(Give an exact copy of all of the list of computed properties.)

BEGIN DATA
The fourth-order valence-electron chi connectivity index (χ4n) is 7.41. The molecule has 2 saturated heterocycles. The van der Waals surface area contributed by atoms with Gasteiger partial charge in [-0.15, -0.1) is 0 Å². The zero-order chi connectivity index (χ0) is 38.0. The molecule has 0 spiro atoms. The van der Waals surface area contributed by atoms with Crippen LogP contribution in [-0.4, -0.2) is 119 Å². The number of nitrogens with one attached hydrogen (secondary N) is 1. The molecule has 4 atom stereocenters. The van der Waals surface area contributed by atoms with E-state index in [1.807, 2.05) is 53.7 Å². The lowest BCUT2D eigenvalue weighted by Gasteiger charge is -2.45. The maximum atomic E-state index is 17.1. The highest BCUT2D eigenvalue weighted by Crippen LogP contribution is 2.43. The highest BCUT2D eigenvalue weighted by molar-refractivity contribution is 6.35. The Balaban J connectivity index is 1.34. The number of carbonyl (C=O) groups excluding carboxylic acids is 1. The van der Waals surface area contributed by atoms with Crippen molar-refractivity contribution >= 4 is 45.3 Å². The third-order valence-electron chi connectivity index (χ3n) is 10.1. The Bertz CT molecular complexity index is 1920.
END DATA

The fourth-order valence-electron chi connectivity index (χ4n) is 7.41. The molecule has 2 saturated heterocycles. The van der Waals surface area contributed by atoms with Gasteiger partial charge in [-0.15, -0.1) is 0 Å². The zero-order chi connectivity index (χ0) is 38.0. The molecule has 0 spiro atoms. The van der Waals surface area contributed by atoms with Crippen LogP contribution in [-0.4, -0.2) is 119 Å². The number of nitrogens with one attached hydrogen (secondary N) is 1. The molecule has 4 atom stereocenters. The van der Waals surface area contributed by atoms with E-state index in [1.807, 2.05) is 53.7 Å². The lowest BCUT2D eigenvalue weighted by Gasteiger charge is -2.45. The maximum atomic E-state index is 17.1. The highest BCUT2D eigenvalue weighted by Crippen LogP contribution is 2.43. The highest BCUT2D eigenvalue weighted by molar-refractivity contribution is 6.35. The Balaban J connectivity index is 1.34. The number of carbonyl (C=O) groups excluding carboxylic acids is 1. The van der Waals surface area contributed by atoms with Crippen molar-refractivity contribution >= 4 is 45.3 Å². The third-order valence-electron chi connectivity index (χ3n) is 10.1. The Bertz CT molecular complexity index is 1920.